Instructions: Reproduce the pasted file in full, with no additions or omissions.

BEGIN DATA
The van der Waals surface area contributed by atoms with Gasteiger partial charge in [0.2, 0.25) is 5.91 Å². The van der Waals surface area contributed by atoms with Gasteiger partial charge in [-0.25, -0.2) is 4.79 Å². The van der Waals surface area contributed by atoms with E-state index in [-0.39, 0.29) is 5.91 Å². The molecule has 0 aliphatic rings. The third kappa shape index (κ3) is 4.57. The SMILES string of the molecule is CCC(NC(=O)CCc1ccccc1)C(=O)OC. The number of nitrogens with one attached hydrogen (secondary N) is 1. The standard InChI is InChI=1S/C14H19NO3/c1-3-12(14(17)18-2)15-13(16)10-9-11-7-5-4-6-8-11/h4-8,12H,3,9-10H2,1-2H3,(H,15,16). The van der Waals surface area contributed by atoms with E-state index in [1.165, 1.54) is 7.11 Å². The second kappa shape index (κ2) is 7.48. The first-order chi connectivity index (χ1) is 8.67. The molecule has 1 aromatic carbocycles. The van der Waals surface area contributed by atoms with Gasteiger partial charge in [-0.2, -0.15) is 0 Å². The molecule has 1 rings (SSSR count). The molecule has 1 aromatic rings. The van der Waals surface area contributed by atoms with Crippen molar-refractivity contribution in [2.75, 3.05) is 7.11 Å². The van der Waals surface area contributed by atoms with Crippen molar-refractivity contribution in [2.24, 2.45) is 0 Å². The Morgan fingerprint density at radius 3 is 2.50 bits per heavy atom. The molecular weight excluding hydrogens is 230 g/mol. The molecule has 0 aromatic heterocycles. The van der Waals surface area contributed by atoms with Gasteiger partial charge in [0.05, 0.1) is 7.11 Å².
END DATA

The van der Waals surface area contributed by atoms with Gasteiger partial charge in [0.2, 0.25) is 5.91 Å². The van der Waals surface area contributed by atoms with Gasteiger partial charge in [-0.25, -0.2) is 4.79 Å². The van der Waals surface area contributed by atoms with E-state index in [-0.39, 0.29) is 5.91 Å². The molecule has 0 aliphatic rings. The third kappa shape index (κ3) is 4.57. The SMILES string of the molecule is CCC(NC(=O)CCc1ccccc1)C(=O)OC. The number of nitrogens with one attached hydrogen (secondary N) is 1. The standard InChI is InChI=1S/C14H19NO3/c1-3-12(14(17)18-2)15-13(16)10-9-11-7-5-4-6-8-11/h4-8,12H,3,9-10H2,1-2H3,(H,15,16). The van der Waals surface area contributed by atoms with E-state index in [1.165, 1.54) is 7.11 Å². The second kappa shape index (κ2) is 7.48. The first-order chi connectivity index (χ1) is 8.67. The molecule has 1 aromatic carbocycles. The van der Waals surface area contributed by atoms with Gasteiger partial charge in [-0.2, -0.15) is 0 Å². The molecule has 1 rings (SSSR count). The molecule has 1 aromatic rings. The van der Waals surface area contributed by atoms with Crippen molar-refractivity contribution in [2.75, 3.05) is 7.11 Å². The van der Waals surface area contributed by atoms with Crippen molar-refractivity contribution in [2.24, 2.45) is 0 Å². The Morgan fingerprint density at radius 3 is 2.50 bits per heavy atom. The molecular weight excluding hydrogens is 230 g/mol. The molecule has 0 aromatic heterocycles. The van der Waals surface area contributed by atoms with Gasteiger partial charge in [0.05, 0.1) is 7.11 Å².